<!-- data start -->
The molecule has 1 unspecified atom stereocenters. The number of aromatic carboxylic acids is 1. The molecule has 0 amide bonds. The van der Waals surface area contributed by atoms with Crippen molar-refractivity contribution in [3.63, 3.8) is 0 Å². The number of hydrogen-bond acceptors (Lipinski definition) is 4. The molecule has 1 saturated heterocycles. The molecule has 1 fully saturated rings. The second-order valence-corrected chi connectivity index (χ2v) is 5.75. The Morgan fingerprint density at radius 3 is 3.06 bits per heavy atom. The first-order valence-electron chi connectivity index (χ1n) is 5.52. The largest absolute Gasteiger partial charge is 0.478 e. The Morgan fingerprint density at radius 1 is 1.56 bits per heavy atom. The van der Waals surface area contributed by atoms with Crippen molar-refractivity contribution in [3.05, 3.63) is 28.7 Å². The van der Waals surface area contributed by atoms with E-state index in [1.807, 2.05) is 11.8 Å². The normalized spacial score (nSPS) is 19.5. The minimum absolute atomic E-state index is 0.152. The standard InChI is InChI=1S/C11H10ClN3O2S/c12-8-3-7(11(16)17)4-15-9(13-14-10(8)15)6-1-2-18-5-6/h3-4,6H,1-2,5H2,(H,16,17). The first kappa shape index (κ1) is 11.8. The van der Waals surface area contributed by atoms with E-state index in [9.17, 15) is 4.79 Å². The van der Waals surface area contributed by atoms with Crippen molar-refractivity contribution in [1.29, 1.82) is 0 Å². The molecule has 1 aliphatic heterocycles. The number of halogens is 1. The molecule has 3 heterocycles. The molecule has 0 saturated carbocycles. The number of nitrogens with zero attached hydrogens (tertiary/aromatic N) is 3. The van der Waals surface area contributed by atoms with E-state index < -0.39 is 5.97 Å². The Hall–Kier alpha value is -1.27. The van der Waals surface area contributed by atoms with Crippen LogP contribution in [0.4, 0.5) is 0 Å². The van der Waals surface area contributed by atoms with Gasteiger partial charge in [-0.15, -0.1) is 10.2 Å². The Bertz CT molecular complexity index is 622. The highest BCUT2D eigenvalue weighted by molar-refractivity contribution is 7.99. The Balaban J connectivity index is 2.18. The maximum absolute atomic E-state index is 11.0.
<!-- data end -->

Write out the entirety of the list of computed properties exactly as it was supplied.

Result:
The molecule has 1 unspecified atom stereocenters. The number of aromatic carboxylic acids is 1. The molecule has 0 amide bonds. The van der Waals surface area contributed by atoms with Crippen molar-refractivity contribution in [3.63, 3.8) is 0 Å². The number of hydrogen-bond acceptors (Lipinski definition) is 4. The molecule has 1 saturated heterocycles. The molecule has 1 fully saturated rings. The second-order valence-corrected chi connectivity index (χ2v) is 5.75. The Morgan fingerprint density at radius 3 is 3.06 bits per heavy atom. The first-order valence-electron chi connectivity index (χ1n) is 5.52. The largest absolute Gasteiger partial charge is 0.478 e. The Morgan fingerprint density at radius 1 is 1.56 bits per heavy atom. The van der Waals surface area contributed by atoms with Crippen molar-refractivity contribution in [3.05, 3.63) is 28.7 Å². The van der Waals surface area contributed by atoms with E-state index in [1.807, 2.05) is 11.8 Å². The normalized spacial score (nSPS) is 19.5. The minimum absolute atomic E-state index is 0.152. The standard InChI is InChI=1S/C11H10ClN3O2S/c12-8-3-7(11(16)17)4-15-9(13-14-10(8)15)6-1-2-18-5-6/h3-4,6H,1-2,5H2,(H,16,17). The first kappa shape index (κ1) is 11.8. The van der Waals surface area contributed by atoms with E-state index in [9.17, 15) is 4.79 Å². The van der Waals surface area contributed by atoms with Crippen molar-refractivity contribution in [1.29, 1.82) is 0 Å². The molecule has 1 aliphatic heterocycles. The number of halogens is 1. The molecule has 3 heterocycles. The molecule has 0 saturated carbocycles. The number of nitrogens with zero attached hydrogens (tertiary/aromatic N) is 3. The van der Waals surface area contributed by atoms with E-state index < -0.39 is 5.97 Å². The Hall–Kier alpha value is -1.27. The van der Waals surface area contributed by atoms with Crippen LogP contribution in [0.4, 0.5) is 0 Å². The van der Waals surface area contributed by atoms with Gasteiger partial charge in [-0.15, -0.1) is 10.2 Å². The Bertz CT molecular complexity index is 622. The highest BCUT2D eigenvalue weighted by molar-refractivity contribution is 7.99. The Balaban J connectivity index is 2.18. The maximum absolute atomic E-state index is 11.0.